But Uniformed Fire Officers Association Local 854 and Uniformed Firefighters Association Local 94 sued in state Supreme Court to block the release of that information, arguing that retirees had a right to privacy and that disclosure of their names would put them at risk.

How that disclosure poses any threat whatsoever to retirees, we’re still not exactly sure. Neither was the court, apparently. Last week, a Brooklyn state Supreme Court justice ordered the New York City Fire Pension Fund to comply with the center’s FOIL request for the pension information.

“This is another win for openness,” said Tim Hoefer, the executive director of the Empire Center. “We hope the New York City Fire Pension Fund will promptly comply with Judge Sweeney’s order and provide us with the information we asked for nearly a year ago.”




The New York Daily News on President Obama’s nuclear deal with Iran.

April 21

In selling his nuclear deal with the Iranians, President Obama says that his “historic understanding” would “cut off every pathway that Iran could take to develop a nuclear weapon.”

He asks the American people to trust his word and judgment. That trust must be denied, because Obama hasn’t been straight with the American people about Iran’s nuclear capabilities.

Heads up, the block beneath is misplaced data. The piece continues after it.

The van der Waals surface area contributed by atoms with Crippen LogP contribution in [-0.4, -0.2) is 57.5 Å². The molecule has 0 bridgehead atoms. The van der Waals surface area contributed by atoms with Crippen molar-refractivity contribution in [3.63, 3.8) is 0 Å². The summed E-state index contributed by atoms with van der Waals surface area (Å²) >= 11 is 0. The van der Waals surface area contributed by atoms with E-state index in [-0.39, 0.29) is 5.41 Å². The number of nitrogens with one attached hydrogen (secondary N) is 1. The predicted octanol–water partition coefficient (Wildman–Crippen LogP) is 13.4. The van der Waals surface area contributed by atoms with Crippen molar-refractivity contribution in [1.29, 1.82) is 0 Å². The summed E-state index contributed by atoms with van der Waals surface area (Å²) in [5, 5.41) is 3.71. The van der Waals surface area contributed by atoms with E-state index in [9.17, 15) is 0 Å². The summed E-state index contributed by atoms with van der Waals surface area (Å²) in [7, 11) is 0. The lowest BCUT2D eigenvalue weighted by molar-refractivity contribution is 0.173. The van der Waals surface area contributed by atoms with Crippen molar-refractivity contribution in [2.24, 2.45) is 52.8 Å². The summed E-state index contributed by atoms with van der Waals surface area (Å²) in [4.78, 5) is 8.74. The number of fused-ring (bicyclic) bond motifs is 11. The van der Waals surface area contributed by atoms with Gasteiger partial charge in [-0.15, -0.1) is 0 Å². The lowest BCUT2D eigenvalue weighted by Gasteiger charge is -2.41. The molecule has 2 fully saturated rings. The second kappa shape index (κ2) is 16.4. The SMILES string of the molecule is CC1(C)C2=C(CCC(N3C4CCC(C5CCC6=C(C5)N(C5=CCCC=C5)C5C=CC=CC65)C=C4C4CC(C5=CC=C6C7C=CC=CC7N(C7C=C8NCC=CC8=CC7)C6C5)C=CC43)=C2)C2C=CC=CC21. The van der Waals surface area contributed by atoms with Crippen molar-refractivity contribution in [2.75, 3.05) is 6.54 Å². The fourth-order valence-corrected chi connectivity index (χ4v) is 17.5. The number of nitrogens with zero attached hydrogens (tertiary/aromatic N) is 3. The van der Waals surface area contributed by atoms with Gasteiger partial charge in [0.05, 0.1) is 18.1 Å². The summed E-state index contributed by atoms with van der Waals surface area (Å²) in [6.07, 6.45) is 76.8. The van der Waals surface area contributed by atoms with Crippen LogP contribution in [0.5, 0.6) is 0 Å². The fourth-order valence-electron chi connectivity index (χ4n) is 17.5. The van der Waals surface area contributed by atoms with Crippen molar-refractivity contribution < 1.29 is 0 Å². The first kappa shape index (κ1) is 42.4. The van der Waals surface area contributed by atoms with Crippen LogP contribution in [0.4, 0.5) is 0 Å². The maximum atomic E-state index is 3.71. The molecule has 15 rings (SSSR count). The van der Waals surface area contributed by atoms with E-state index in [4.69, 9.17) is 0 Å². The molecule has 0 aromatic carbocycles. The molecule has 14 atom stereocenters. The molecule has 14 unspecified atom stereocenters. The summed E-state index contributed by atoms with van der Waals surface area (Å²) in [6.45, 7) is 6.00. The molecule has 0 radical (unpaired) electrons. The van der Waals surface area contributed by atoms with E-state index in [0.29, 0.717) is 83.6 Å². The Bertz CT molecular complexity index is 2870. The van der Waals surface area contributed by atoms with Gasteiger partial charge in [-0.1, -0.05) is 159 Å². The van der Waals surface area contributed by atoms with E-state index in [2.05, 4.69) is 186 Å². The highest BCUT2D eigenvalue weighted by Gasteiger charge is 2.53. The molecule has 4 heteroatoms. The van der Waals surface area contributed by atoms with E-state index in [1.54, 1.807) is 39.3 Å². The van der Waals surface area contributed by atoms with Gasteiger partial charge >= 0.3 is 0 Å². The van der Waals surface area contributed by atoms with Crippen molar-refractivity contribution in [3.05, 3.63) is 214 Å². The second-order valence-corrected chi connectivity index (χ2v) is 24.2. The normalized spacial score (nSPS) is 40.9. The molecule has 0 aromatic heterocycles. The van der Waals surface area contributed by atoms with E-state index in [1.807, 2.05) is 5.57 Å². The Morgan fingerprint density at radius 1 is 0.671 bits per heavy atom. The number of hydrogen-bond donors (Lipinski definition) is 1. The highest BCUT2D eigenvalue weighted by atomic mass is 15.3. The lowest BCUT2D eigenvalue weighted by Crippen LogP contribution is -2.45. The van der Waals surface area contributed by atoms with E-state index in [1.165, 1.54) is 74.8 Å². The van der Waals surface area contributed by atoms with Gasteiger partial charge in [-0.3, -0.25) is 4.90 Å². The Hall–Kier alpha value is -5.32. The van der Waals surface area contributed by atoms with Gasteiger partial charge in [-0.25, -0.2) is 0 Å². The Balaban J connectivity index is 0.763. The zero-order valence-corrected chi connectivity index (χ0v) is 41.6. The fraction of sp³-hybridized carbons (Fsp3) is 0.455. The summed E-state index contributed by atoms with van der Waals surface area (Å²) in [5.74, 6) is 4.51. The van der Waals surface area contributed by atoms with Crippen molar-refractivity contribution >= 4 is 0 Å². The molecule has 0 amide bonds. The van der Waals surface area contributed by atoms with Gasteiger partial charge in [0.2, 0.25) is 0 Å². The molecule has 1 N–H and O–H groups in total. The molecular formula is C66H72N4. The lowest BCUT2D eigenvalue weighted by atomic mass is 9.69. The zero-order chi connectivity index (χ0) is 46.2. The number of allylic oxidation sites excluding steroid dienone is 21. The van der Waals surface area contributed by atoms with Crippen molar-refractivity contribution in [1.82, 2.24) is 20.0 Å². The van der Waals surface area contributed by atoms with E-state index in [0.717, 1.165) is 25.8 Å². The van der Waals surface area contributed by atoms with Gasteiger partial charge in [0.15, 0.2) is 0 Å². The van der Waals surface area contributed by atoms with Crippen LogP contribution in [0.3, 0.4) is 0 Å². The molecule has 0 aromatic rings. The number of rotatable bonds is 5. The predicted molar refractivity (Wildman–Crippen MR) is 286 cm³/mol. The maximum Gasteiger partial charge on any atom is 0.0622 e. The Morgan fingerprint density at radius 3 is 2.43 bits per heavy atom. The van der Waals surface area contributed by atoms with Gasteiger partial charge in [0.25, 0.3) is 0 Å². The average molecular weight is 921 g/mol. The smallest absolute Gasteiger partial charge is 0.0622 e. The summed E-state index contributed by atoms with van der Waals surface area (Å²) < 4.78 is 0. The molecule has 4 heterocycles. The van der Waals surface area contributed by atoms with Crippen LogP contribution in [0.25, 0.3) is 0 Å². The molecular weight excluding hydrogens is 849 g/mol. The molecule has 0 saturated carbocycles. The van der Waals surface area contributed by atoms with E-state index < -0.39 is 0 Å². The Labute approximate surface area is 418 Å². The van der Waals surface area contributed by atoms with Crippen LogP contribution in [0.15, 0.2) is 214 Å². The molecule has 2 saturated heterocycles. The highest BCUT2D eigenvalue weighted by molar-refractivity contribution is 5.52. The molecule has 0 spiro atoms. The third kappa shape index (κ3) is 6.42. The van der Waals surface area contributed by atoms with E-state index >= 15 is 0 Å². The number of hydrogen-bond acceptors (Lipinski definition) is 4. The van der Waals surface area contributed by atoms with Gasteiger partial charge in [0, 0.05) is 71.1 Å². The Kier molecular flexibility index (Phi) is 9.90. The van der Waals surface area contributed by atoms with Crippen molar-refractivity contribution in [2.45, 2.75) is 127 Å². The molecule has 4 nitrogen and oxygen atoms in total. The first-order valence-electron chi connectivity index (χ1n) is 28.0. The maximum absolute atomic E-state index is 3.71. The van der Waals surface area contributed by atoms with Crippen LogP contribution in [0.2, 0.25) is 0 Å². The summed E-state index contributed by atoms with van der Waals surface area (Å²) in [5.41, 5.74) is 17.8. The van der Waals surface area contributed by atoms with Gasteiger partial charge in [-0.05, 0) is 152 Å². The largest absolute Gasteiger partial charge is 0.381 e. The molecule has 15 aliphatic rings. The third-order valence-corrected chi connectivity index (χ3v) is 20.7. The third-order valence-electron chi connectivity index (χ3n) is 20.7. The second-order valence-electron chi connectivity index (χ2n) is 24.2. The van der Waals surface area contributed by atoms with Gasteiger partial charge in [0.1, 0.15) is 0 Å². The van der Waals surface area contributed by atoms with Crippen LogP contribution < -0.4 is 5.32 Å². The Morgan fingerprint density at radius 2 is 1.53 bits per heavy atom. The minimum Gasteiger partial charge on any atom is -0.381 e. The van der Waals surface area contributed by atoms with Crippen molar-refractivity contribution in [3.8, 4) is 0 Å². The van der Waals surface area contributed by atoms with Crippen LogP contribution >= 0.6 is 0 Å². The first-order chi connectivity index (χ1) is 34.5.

When he unveiled his tentative deal, Obama made the shocking revelation that Iran was “only two or three months away from potentially acquiring the raw materials that could be used for a single nuclear bomb.”

How close Iran has been to that “break out” threshold has been central to the question of how urgently Obama has needed to confront the mullahs.

Before visiting Israel in 2013, the President said there was plenty of time to negotiate, since Iran was “over a year or so” from a nuclear weapon, leaving “a window of time where we can resolve this diplomatically.”

After Israeli Prime Minister Bibi Netanyahu warned that Iran was just six months from a nuclear weapon, Obama scoffed that the mullahs were “a year or more away” - a timeframe he said “is probably more conservative than the estimates of Israeli intelligence services.”

But those weren’t the facts at all, according to U.S. Energy Secretary Ernest Moniz.

Talking to Bloomberg View Monday, Muniz revealed that, actually, the administration has known for the last few years that Iran was just months away from having the fissile material for a true weapon of mass destruction.

The evidence says Obama hid a critical truth to achieve his aims. Trust him now? No way.




The Post-Standard of Syracuse on ISIS in America.

April 21

The 20th anniversary of the Oklahoma City bombing came and went this past weekend without the collective national pause that usually accompanies our nation’s days of infamy, Dec. 7 and Sept. 11.

Maybe we’d prefer not to remember how unprepared the nation was for a terrorist attack, how quickly we blamed the usual suspects (dark, foreign, fundamentalist) and how shocked we were to discover that a homegrown terrorist named Timothy McVeigh (white, American, anti-government) detonated the bomb.